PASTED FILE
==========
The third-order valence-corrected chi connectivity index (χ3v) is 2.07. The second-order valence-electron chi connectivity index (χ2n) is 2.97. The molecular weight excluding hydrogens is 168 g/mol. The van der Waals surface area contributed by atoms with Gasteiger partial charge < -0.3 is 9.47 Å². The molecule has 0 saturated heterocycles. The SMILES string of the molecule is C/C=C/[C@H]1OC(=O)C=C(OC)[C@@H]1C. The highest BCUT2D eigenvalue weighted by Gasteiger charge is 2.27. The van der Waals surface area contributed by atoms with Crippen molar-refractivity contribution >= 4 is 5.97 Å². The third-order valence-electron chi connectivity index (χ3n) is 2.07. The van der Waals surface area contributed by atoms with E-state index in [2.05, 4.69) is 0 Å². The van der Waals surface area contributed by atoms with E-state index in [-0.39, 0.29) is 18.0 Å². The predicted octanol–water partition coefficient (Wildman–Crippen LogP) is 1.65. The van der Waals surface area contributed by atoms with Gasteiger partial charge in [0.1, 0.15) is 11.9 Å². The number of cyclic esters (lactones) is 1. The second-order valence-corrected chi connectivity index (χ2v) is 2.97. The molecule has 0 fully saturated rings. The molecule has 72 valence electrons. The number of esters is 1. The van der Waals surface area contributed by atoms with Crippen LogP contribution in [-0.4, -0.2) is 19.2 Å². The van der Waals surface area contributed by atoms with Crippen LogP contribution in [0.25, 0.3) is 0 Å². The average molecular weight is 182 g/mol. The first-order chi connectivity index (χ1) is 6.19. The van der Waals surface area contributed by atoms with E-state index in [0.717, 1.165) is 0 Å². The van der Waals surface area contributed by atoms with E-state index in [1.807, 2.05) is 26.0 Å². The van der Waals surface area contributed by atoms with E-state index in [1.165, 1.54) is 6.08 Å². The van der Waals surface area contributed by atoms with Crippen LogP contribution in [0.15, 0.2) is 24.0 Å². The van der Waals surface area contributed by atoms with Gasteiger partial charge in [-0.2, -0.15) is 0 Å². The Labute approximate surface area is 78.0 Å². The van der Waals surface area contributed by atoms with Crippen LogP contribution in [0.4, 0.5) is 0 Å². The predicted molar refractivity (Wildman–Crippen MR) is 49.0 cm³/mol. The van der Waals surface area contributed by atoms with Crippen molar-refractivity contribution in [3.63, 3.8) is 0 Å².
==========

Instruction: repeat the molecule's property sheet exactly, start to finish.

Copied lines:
The third-order valence-corrected chi connectivity index (χ3v) is 2.07. The second-order valence-electron chi connectivity index (χ2n) is 2.97. The molecular weight excluding hydrogens is 168 g/mol. The van der Waals surface area contributed by atoms with Gasteiger partial charge < -0.3 is 9.47 Å². The molecule has 0 saturated heterocycles. The SMILES string of the molecule is C/C=C/[C@H]1OC(=O)C=C(OC)[C@@H]1C. The highest BCUT2D eigenvalue weighted by Gasteiger charge is 2.27. The van der Waals surface area contributed by atoms with Crippen molar-refractivity contribution >= 4 is 5.97 Å². The third-order valence-electron chi connectivity index (χ3n) is 2.07. The van der Waals surface area contributed by atoms with E-state index in [2.05, 4.69) is 0 Å². The van der Waals surface area contributed by atoms with E-state index in [-0.39, 0.29) is 18.0 Å². The predicted octanol–water partition coefficient (Wildman–Crippen LogP) is 1.65. The van der Waals surface area contributed by atoms with Gasteiger partial charge in [0.1, 0.15) is 11.9 Å². The number of cyclic esters (lactones) is 1. The second-order valence-corrected chi connectivity index (χ2v) is 2.97. The molecule has 0 fully saturated rings. The molecule has 72 valence electrons. The number of esters is 1. The van der Waals surface area contributed by atoms with Crippen LogP contribution in [-0.4, -0.2) is 19.2 Å². The van der Waals surface area contributed by atoms with Crippen LogP contribution in [0.25, 0.3) is 0 Å². The average molecular weight is 182 g/mol. The first-order chi connectivity index (χ1) is 6.19. The van der Waals surface area contributed by atoms with E-state index in [0.717, 1.165) is 0 Å². The van der Waals surface area contributed by atoms with E-state index in [1.807, 2.05) is 26.0 Å². The van der Waals surface area contributed by atoms with E-state index in [1.165, 1.54) is 6.08 Å². The van der Waals surface area contributed by atoms with Crippen LogP contribution in [0.15, 0.2) is 24.0 Å². The van der Waals surface area contributed by atoms with Gasteiger partial charge in [-0.2, -0.15) is 0 Å². The Labute approximate surface area is 78.0 Å². The van der Waals surface area contributed by atoms with Crippen LogP contribution in [0.4, 0.5) is 0 Å². The predicted molar refractivity (Wildman–Crippen MR) is 49.0 cm³/mol. The van der Waals surface area contributed by atoms with Crippen molar-refractivity contribution in [3.63, 3.8) is 0 Å².